On one controversial matter, Kagan defended her efforts as a domestic policy aide to Clinton to scale back a GOP-proposed ban on a procedure opponents call partial-birth abortion — something she called "an incredibly difficult issue."

The former president, she said, "thought that this procedure should be banned in all cases except where the procedure was necessary to save the life or to prevent serious health consequences to the woman."

Sen. Orrin Hatch, R-Utah, pressed Kagan about a note she wrote saying it would be "a disaster" if the American College of Obstetricians and Gynecologists issued a statement saying there was no case in which the procedure was necessary, and about her intervention to prevent the group from doing so.

She responded that the disaster would have been if the organization's statement didn't reflect its full view that in some instances, the procedure was "medically best."

"This was all done in order to present ... both to the president and to Congress the most accurate understanding of what this important organization of doctors believed," Kagan said.

Later, responding to Graham, Kagan denied that she had tried to allow the broadest possible practice of the procedure, in line with her own views on abortion.

"It's not true. I had no agenda with respect to this issue," Kagan said.

Questioned by Sen. Tom Coburn, R-Okla., on guns, Kagan said she accepts a recent ruling upholding individuals' rights to possess firearms, but she would not say whether she believed there was a "fundamental right" — meaning one that applies to states as well as the federal government — to bear arms.

A seemingly incredulous Coburn asked Kagan whether she believed in "unalienable rights," such as those referenced in the Declaration of Independence.

"You should not want me to act in any way on the basis of such a belief" in people's rights outside the Constitution and laws, Kagan retorted. "I think you should want me to act on the basis of law."

For the second day in a row, Kagan asserted she would be able to separate her personal and political views from her job as a justice.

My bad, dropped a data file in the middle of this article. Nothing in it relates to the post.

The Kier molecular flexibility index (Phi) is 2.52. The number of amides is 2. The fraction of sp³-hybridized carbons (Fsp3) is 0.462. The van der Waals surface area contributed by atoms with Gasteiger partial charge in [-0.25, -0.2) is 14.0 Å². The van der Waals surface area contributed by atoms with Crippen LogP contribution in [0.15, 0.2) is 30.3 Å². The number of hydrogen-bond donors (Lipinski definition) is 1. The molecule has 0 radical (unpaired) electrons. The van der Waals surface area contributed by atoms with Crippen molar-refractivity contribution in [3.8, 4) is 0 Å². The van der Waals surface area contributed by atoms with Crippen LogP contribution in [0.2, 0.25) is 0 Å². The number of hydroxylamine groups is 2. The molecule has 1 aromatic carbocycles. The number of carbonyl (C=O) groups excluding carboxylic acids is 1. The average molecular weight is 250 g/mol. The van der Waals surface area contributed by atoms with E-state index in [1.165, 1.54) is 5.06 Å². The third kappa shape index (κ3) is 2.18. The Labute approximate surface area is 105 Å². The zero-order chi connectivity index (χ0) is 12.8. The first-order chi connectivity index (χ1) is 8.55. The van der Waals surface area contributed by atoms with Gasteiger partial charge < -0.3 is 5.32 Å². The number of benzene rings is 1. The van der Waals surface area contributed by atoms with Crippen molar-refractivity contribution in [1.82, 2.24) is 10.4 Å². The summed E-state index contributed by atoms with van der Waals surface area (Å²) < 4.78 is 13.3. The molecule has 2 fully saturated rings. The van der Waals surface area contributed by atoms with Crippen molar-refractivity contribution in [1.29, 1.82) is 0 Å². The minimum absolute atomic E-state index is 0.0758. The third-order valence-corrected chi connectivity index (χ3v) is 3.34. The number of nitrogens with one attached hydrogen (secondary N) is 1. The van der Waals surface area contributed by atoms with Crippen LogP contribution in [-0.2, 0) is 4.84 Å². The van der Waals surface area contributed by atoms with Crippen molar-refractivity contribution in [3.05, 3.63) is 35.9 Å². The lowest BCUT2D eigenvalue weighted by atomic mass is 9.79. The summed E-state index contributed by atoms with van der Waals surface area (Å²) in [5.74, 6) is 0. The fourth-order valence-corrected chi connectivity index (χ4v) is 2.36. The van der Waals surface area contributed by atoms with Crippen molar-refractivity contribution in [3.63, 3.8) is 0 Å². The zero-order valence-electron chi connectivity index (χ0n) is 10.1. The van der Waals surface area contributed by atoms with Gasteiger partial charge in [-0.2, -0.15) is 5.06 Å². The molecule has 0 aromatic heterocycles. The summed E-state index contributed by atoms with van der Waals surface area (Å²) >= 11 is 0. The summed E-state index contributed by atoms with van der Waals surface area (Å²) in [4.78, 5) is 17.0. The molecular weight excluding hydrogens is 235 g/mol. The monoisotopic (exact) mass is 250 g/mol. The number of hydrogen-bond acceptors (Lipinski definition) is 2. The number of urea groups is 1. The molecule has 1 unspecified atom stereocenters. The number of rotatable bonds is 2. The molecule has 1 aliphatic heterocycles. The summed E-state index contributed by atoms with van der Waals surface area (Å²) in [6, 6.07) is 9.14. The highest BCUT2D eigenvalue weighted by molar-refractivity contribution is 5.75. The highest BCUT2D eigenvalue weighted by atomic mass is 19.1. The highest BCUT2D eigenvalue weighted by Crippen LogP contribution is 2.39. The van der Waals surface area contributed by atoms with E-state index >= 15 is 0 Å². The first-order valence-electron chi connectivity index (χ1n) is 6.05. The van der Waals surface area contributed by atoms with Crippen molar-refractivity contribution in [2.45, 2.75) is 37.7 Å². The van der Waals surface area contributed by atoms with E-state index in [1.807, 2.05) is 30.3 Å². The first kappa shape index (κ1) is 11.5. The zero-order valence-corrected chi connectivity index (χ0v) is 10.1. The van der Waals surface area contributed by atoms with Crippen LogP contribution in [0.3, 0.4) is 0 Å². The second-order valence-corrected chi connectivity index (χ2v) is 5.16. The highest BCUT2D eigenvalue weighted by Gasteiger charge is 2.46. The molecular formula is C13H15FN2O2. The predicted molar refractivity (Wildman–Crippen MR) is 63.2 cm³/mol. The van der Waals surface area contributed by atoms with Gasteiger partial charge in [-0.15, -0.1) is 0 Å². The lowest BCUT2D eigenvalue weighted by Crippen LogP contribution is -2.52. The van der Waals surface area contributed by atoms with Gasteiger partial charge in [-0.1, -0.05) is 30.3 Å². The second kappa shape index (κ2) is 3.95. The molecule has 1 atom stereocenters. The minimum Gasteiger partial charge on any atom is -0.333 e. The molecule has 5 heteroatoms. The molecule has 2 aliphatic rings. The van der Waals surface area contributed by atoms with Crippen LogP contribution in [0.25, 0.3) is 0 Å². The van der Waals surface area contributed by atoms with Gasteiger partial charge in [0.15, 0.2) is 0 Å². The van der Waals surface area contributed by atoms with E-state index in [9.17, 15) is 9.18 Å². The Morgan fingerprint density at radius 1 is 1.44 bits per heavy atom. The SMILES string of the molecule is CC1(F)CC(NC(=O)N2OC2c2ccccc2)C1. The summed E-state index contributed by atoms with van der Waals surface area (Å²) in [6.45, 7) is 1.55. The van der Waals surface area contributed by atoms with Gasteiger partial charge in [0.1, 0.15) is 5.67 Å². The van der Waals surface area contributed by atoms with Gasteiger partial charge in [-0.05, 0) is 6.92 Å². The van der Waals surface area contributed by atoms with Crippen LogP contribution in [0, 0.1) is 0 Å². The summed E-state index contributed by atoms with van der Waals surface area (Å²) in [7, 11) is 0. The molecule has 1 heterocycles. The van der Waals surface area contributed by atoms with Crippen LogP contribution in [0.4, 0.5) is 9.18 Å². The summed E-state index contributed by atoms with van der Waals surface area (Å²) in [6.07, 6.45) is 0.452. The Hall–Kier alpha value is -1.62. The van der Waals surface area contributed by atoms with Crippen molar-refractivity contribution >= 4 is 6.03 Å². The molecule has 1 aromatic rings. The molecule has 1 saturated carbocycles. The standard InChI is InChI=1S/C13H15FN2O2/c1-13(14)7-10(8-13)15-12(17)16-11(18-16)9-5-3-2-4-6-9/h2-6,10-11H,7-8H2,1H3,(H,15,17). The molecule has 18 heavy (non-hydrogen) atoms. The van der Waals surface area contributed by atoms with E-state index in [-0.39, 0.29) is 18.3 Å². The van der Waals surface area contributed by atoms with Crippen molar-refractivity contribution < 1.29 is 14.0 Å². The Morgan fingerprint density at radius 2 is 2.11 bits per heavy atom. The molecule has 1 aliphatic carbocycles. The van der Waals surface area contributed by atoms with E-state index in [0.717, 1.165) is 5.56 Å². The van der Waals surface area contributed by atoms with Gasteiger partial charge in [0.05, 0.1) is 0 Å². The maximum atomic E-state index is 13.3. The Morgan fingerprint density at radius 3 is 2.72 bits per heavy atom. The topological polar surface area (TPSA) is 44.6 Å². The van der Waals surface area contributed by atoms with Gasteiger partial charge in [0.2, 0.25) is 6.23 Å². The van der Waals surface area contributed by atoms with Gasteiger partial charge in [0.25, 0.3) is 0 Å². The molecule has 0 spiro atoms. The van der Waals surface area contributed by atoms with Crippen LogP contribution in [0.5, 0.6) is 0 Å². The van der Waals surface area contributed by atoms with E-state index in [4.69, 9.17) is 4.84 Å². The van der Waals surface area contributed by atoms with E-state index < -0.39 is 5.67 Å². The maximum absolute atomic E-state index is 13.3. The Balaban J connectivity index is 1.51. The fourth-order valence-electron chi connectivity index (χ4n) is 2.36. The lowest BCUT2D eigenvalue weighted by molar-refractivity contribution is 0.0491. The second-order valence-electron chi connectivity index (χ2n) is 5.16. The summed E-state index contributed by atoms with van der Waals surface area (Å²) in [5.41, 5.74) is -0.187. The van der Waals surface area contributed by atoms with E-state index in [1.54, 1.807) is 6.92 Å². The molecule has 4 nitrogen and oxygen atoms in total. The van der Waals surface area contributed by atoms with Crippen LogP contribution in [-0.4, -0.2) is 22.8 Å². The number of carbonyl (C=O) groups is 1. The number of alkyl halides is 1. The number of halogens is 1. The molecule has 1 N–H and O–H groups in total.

"As a judge, you are on nobody's team. As a judge, you are an independent actor," Kagan said.

She also defended her decision as solicitor general not to pursue two cases challenging the constitutionality of the military's ban on openly gay soldiers. Sessions pressed her on that decision, given "your widely publicized opposition to the 'don't ask, don't tell' law" and a statute meant to bolster it.

Kagan said that one of the cases Sessions cited had upheld the law's constitutionality. In the other, after consulting with Pentagon lawyers, she said she made a strategic decision to wait before taking action.

Kagan asserted that in both cases, she had acted "consistently with the responsibility which I agree with you very much that I have, to vigorously defend all statutes, including the statute that embodies the 'don't ask, don't tell' policy."

Democrats used their time with Kagan largely to criticize a recent string of 5-4 decisions by the court, especially its January ruling that struck down long-standing precedent to say corporations and labor unions were free to spend their own money on political activity.

Sen. Sheldon Whitehouse, D-R.I., said justices named by Republican presidents were "driving the law in a different direction by the narrowest possible margin."

"I want to make it clear that I'm not agreeing to your characterizations of the current court. I think that that would be inappropriate for me to do," Kagan said. But she added that she believes the court should seek to make less far-reaching decisions to engender more consensus, which she called "a very good thing for the judicial process and for the country."

Democratic Sen. Arlen Specter of Pennsylvania, thwarted several times in his attempts to get Kagan to say whether she would recommend that the Supreme Court hear specific cases, or weigh in on standards for deciding a case, said he was giving up — and wondered aloud whether there was any way short of opposing her confirmation to get a straight answer.

"It would be my hope that we could find some place between voting no and having some sort of substantive answers," Specter said, "but I don't know that it would be useful to pursue these questions any further."

Copyright 2010 The Associated Press. All rights reserved. This material may not be published, broadcast, rewritten or redistributed.

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Photos: Elena Kagan, Supreme Court-bound?

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  1. In this image released by the White House, shows 9-year-old Elena Kagan, left, with her family on Jan. 24, 1970. (AP) Back to slideshow navigation